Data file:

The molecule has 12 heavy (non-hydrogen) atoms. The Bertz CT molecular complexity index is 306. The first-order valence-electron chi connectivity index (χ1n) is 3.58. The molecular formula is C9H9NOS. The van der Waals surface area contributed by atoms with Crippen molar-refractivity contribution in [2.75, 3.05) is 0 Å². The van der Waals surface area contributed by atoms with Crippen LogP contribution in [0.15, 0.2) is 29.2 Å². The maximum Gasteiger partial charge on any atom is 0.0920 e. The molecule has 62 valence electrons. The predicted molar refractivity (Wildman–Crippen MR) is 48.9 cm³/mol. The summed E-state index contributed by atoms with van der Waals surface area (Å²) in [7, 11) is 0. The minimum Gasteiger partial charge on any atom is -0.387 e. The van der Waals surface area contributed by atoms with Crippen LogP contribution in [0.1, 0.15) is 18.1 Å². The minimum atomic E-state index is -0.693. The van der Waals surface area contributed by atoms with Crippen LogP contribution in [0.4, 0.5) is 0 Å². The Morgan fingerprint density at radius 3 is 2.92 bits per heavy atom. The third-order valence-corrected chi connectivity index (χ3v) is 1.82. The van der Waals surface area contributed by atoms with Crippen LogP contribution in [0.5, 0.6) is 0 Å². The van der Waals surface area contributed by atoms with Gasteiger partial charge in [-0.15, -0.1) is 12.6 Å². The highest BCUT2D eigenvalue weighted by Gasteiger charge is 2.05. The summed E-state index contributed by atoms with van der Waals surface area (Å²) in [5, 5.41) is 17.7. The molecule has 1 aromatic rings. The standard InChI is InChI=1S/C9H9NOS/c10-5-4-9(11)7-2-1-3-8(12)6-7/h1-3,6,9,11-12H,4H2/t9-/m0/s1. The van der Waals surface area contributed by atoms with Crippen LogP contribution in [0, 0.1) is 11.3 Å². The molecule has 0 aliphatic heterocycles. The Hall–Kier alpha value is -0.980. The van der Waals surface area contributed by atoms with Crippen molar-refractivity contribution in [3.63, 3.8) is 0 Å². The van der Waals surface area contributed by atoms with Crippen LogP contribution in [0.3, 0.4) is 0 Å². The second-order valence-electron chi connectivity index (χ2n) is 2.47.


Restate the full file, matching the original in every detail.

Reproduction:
The molecule has 12 heavy (non-hydrogen) atoms. The Bertz CT molecular complexity index is 306. The first-order valence-electron chi connectivity index (χ1n) is 3.58. The molecular formula is C9H9NOS. The van der Waals surface area contributed by atoms with Crippen molar-refractivity contribution in [2.75, 3.05) is 0 Å². The van der Waals surface area contributed by atoms with Crippen LogP contribution in [0.15, 0.2) is 29.2 Å². The maximum Gasteiger partial charge on any atom is 0.0920 e. The molecule has 62 valence electrons. The predicted molar refractivity (Wildman–Crippen MR) is 48.9 cm³/mol. The summed E-state index contributed by atoms with van der Waals surface area (Å²) in [7, 11) is 0. The minimum Gasteiger partial charge on any atom is -0.387 e. The van der Waals surface area contributed by atoms with Crippen LogP contribution in [0.1, 0.15) is 18.1 Å². The minimum atomic E-state index is -0.693. The van der Waals surface area contributed by atoms with Crippen LogP contribution in [0.4, 0.5) is 0 Å². The Morgan fingerprint density at radius 3 is 2.92 bits per heavy atom. The third-order valence-corrected chi connectivity index (χ3v) is 1.82. The van der Waals surface area contributed by atoms with Crippen LogP contribution in [0.5, 0.6) is 0 Å². The van der Waals surface area contributed by atoms with Gasteiger partial charge in [-0.15, -0.1) is 12.6 Å². The highest BCUT2D eigenvalue weighted by Gasteiger charge is 2.05. The summed E-state index contributed by atoms with van der Waals surface area (Å²) in [5, 5.41) is 17.7. The molecule has 1 aromatic rings. The standard InChI is InChI=1S/C9H9NOS/c10-5-4-9(11)7-2-1-3-8(12)6-7/h1-3,6,9,11-12H,4H2/t9-/m0/s1. The van der Waals surface area contributed by atoms with Crippen LogP contribution in [0, 0.1) is 11.3 Å². The molecule has 0 aliphatic heterocycles. The Hall–Kier alpha value is -0.980. The van der Waals surface area contributed by atoms with Crippen molar-refractivity contribution in [3.63, 3.8) is 0 Å². The van der Waals surface area contributed by atoms with Crippen LogP contribution in [0.3, 0.4) is 0 Å². The second-order valence-electron chi connectivity index (χ2n) is 2.47.